The Mercedes-Benz 300 SL is a two-seat sports car that was produced by Mercedes-Benz as a gullwinged coupe (1954-1957) and roadster (1957-1963). The 300 SL was inspired by Max Hoffman, Mercedes-Benz’s authorized United States importer at the time, who correctly perceived a large American market for such a car. The company introduced the 300 SL in February 1954 at the International Motor Sports Show in New York instead of in Europe in order to get it into U.S. buyers’ hands sooner.
The 300SL Gullwing was born out of motorsport, and was first built in 1952 for sports car races. It was only made available as a road car when the motor racing had finished. Road car production began in 1954 and ended in 1957 with a total of only 1,402 Gullwings being made.
The Gullwing has the unfamiliar door style chosen because this was the only door that would fit the new tubular chassis. Weighing just 50 kilograms, the innovative spaceframe was a lightweight structure that offered maximum rigidity. The only downside, on account of the extra height at the sills, was its incompatibility with conventional doors. Mercedes-Benz engineers solved this problem with the introduction of upswinging “Gullwing” doors.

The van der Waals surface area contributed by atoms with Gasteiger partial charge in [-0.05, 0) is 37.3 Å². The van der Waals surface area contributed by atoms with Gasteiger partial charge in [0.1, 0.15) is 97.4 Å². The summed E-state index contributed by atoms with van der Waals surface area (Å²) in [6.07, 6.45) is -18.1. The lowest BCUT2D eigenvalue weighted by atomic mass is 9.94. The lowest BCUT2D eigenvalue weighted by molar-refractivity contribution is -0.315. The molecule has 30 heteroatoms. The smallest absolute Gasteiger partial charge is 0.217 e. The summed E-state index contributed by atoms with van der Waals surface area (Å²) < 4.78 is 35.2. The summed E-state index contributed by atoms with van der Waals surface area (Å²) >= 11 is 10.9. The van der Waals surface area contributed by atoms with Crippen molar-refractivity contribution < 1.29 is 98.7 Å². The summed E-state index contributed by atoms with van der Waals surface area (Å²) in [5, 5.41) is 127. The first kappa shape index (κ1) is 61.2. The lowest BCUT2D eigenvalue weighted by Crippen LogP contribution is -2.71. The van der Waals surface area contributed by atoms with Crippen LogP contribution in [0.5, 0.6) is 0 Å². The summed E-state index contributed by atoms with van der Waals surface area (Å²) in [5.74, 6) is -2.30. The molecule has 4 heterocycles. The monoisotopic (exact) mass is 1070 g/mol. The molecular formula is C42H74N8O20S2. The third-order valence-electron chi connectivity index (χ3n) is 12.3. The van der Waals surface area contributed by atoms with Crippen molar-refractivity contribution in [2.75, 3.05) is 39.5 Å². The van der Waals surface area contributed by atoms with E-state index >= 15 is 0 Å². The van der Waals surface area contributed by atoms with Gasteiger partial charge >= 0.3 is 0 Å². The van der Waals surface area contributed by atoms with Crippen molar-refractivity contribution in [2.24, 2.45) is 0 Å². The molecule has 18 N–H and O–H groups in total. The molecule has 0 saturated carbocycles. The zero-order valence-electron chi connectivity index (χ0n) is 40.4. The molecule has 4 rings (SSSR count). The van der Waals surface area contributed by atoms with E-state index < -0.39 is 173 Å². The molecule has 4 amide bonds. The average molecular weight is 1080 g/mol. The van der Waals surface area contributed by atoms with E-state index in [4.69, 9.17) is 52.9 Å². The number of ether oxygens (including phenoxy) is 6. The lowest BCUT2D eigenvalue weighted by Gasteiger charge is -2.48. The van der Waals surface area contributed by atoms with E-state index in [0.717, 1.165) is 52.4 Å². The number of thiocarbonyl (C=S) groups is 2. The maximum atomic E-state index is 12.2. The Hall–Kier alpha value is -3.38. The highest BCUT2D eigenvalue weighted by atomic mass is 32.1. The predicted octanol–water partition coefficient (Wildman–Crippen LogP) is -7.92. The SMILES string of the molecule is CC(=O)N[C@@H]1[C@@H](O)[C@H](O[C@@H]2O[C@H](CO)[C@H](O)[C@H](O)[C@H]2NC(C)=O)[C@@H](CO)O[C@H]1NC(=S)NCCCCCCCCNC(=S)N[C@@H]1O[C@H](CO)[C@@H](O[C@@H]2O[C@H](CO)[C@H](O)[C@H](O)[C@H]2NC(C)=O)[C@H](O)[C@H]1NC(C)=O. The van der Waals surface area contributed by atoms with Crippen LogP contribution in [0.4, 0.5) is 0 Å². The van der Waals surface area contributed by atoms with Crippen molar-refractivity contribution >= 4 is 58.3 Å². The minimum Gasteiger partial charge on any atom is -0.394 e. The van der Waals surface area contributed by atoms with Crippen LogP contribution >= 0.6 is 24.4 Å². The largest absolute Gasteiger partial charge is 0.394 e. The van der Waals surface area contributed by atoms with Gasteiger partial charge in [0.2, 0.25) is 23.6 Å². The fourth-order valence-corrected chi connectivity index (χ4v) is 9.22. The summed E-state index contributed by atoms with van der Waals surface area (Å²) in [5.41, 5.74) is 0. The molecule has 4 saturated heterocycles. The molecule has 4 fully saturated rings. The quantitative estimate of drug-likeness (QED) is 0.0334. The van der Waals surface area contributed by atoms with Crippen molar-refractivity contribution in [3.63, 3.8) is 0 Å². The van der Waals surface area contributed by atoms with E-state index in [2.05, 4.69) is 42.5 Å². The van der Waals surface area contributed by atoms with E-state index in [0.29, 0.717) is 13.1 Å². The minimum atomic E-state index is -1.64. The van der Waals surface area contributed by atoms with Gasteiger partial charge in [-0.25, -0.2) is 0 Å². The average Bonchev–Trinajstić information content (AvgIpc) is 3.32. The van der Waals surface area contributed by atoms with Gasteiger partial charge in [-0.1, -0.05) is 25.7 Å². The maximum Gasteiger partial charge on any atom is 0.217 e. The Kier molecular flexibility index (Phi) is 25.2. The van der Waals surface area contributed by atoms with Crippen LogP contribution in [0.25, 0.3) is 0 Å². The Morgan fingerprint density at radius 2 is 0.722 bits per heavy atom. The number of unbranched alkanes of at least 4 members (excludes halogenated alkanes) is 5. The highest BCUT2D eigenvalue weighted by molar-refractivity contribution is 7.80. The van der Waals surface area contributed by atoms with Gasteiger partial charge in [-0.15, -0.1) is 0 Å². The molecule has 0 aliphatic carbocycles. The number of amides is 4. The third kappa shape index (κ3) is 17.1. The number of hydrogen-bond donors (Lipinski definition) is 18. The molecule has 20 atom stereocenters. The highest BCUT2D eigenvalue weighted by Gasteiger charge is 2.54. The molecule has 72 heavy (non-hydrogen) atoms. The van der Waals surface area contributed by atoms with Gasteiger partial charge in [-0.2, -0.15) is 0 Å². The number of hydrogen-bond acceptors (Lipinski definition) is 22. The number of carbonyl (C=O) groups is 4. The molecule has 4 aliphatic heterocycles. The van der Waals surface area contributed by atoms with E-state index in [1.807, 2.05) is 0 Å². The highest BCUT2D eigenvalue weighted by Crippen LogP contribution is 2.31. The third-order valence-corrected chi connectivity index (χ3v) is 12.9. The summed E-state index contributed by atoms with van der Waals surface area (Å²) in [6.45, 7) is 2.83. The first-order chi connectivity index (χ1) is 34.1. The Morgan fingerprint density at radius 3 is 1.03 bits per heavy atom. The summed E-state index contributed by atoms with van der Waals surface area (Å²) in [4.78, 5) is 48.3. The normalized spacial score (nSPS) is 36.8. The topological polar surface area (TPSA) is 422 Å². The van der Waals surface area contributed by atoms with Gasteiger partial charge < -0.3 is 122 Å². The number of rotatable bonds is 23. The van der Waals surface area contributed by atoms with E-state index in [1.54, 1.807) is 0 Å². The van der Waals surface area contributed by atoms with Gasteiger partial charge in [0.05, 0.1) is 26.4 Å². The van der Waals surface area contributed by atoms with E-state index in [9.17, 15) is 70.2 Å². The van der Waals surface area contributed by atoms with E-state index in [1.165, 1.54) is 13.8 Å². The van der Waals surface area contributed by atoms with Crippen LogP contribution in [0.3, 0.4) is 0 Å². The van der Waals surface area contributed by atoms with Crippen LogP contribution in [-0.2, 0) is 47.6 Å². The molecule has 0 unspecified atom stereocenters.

The 201bhp Gullwing did offer some firsts in the way of technology, being the first 4 cycle gas injection car sold to the public. It also included a tubular space frame offering light weight and unrivalled strength. The car had an extremely low and aerodynamic body, thanks to mounting the engine at a 50 degree angle. All gears also featured synchromesh, which was unheard of at the time. One odd feature of the Gullwing Mercedes is the inclusion of a passenger horn button.
With the cars unusual Gullwing style doors and its racing heritage it was a recipe for money to be made. Daimler’s official importer to the USA, Max Hoffman suggested to Daimler-Benz that a road going version in America would be a commercial success. Although Daimler originally said no due to the fact that it would cost almost double the amount of a Jaguar, Hoffman pressed his point and eventually got his way.
The 300SL was eligible for FIA’s international sports contests in Class 2 Grand Touring. The most famous win the 300SL achieved was a 1st and 2nd in the 1955 Mille Miglia courtesy of John Fitch and Oliver Gendebein respectively.
Over 80% of the cars produced were sold, making it the first Mercedes to sell in bulk outside of its home market.